I’ve been reading the adventures of Spider-Man since before I could actually read. Back when I was a kid who had not yet learned to read, I studied the pictures in issues of Amazing Spider-Man. As it turns out, I learned how to read through the comic book adventures of Spider-Man, Batman, and the Hulk. Of all the superheroes that populate the pages of Marvel and DC Comics, Spider-Man and his alter-ego Peter Parker has always been my favorite, occupying a special place in my heart that no other character in the world of fiction could ever hope to occupy. And then along came the new Spider-Man, teenager Miles Morales who took on the crime-fighting identity of the murdered Peter Parker, (NOTE: Peter only died in Ultimate Spider-Man, which takes place in a different universe from all the other Spider-Man comics, so he’s not all dead, just mostly dead), and suddenly I had a new favorite superhero.
To say that I’ve been waiting my entire life for a hero like Miles Morales may sound like a bit of an exaggeration, but I’ve definitely been waiting for him for a long time. I felt the need to see someone like Miles the moment I became painfully aware of the fact that there were no superheroes that looked like me. That’s to say there were no superheroes that were black. Sure, Marvel had Falcon, Black Panther, Black Goliath, and of course Luke Cage, Power Man (the only superhero who charged money), but none of those characters were Spider-Man, and perhaps more important, none of their secret identities were like Peter Parker. Peter was a poor kid, from a broken home, who struggled to make ends meet while neither him nor Spider-Man ever seemed to catch a lucky break. Compared to the African kings and ex-cons that made up Marvel’s black superheroes, Peter Parker was more like me and my friends than any of the heroes of color.
Over the years I have argued and championed and stood upon a soapbox and preached to anyone within the range of my voice about the importance of diversity in popular fiction—including comic books. Especially in comic books. The number of American kids who develop an interest in reading through the medium of comics is impressive, and these kids come in a variety of colors, yet they are represented by an disproportionate number of white men in weird costumes, who protect predominately white populations, in a multitude of universes that are overwhelmingly white. Now, before anyone mistakes what I’m saying as being anti-white, please know that this isn’t the case. But we absolutely must face the fact that the world of superheroes does not even come close to representing minorities and women in a way that is healthy to the development of any young people, no matter what their racial or ethnic background may be.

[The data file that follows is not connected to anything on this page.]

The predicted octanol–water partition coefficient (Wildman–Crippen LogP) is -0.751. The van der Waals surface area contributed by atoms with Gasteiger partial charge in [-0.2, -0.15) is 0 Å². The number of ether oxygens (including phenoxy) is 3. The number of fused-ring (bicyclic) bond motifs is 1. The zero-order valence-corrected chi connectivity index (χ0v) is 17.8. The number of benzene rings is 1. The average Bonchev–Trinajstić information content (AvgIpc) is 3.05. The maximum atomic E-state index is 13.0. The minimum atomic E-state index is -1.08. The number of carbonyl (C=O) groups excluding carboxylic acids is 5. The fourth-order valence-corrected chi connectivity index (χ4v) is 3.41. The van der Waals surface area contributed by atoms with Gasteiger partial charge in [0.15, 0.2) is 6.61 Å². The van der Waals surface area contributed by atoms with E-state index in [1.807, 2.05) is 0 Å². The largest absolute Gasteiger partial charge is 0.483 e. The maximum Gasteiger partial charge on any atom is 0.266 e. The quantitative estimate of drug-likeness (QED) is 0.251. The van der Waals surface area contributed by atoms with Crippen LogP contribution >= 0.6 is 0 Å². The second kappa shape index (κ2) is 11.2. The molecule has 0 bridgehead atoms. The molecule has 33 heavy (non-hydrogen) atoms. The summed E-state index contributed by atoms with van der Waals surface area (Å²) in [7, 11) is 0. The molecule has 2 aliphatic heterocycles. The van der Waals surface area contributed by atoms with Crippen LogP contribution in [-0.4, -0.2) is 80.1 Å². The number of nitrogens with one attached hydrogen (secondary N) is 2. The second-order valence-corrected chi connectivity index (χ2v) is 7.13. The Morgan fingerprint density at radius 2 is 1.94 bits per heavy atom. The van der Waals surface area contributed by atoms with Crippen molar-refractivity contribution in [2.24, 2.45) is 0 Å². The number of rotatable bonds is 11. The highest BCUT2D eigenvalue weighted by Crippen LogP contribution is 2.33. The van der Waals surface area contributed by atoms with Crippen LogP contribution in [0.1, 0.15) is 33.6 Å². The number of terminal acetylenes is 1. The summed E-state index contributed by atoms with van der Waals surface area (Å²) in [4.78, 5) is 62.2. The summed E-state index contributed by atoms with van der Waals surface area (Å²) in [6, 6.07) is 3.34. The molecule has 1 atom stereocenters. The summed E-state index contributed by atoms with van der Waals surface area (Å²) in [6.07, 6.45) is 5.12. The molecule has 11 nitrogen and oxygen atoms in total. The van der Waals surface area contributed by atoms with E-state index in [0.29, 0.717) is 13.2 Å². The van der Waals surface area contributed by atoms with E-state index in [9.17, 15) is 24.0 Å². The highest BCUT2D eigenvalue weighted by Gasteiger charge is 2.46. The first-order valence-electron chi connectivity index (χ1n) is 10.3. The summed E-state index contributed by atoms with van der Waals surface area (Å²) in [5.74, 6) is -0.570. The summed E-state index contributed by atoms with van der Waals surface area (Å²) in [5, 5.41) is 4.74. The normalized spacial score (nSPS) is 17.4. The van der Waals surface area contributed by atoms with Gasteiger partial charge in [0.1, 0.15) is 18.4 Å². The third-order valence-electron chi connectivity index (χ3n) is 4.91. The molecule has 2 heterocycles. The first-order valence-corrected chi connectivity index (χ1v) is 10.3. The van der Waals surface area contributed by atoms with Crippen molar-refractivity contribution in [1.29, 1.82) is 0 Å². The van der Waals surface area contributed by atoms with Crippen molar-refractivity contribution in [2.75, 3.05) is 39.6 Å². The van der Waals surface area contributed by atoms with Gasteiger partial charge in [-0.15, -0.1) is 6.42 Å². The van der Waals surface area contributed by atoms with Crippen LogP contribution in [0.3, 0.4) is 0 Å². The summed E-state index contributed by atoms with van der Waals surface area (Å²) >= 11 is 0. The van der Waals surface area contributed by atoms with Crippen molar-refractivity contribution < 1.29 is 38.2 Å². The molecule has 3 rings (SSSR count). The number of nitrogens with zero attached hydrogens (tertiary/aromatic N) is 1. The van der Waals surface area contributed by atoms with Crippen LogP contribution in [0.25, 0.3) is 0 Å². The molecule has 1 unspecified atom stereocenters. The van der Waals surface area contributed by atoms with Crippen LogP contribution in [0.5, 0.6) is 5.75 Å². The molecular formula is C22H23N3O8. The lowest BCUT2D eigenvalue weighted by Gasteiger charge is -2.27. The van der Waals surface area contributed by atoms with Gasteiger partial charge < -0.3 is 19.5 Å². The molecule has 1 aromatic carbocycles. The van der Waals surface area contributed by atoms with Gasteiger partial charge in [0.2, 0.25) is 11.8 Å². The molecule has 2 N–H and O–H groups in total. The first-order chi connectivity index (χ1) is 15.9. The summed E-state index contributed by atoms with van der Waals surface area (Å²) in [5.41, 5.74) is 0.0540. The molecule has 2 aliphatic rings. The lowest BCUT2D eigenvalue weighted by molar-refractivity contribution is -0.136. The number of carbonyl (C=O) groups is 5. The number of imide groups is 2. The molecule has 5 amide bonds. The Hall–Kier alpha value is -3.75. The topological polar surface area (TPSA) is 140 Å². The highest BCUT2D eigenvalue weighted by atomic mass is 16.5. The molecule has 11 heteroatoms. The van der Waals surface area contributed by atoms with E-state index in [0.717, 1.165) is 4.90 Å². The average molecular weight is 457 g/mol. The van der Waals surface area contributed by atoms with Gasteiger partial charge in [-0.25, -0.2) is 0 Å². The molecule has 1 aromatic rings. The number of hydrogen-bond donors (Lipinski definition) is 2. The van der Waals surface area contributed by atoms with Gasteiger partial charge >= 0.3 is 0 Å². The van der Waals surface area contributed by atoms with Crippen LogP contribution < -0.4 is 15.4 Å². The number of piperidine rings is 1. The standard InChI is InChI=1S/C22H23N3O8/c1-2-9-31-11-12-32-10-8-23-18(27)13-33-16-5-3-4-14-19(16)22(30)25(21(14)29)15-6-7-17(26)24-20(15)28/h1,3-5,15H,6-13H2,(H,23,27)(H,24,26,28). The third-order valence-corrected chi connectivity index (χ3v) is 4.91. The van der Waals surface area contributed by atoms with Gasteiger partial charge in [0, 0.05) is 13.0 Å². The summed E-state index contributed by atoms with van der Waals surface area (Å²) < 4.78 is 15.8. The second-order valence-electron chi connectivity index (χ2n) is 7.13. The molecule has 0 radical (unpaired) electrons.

Throughout the course of human history, every culture has developed its own mythology that serves to convey the human experience through fantastic tales. In the ancient world, these tales were of gods and goddesses, told by humans sitting around campfires all over the world. In the 20th century, in America, these gods and goddesses took the form of the modern superhero. Characters like Superman, Batman, the Lone Ranger, and Wonder Woman became the new embodiment of old archetypes, and a new mythology was created with these colorful characters. Unfortunately, the American superhero has rarely reflected the actual diversity of the population, and as a result many people have been excluded from this mythology. And it isn’t just in comics, all forms of popular entertainment in America has been deficient in creating heroes that reflect the larger population.
You might not notice these types of things if you’re white, and you probably can’t articulate it if you’re a young kid who is black, or Latino, or Asian, or Native American, or a girl—not because you lack the intelligence, but simply because not being included is “normal.” You just know that something doesn’t feel right. You grow up watching TV shows and movies, and reading comics, and wondering why there are so few characters that look like you. You play with action figures—the physical representation of your heroes, which are, in fact, the gods and goddesses of modern mythology—and you wish deep down inside that just one of them looked like you. That just one had your skin color, or hair like yours. And this eats away at you, and as you grow older, and try to talk about it, far too many people respond in ways that betray an underlying racism that crushes your soul. But then along comes Miles Morales, and even though this one character doesn’t make it all better, it is a step in the right direction.
This year marks the 50th anniversary of the creation of Spider-Man. I’d argue that Peter Parker and Spider-Man are the most important characters in the history of the comic book, just behind Superman, and right in front of Batman. And Spider-Man is definitely the most important comic superhero of the second half of the 20th century, period. In his own way, Miles Morales is just as important as Peter Parker, and most definitely the most important superhero of the 21st century thus far. He is the character that I have been waiting for my entire life.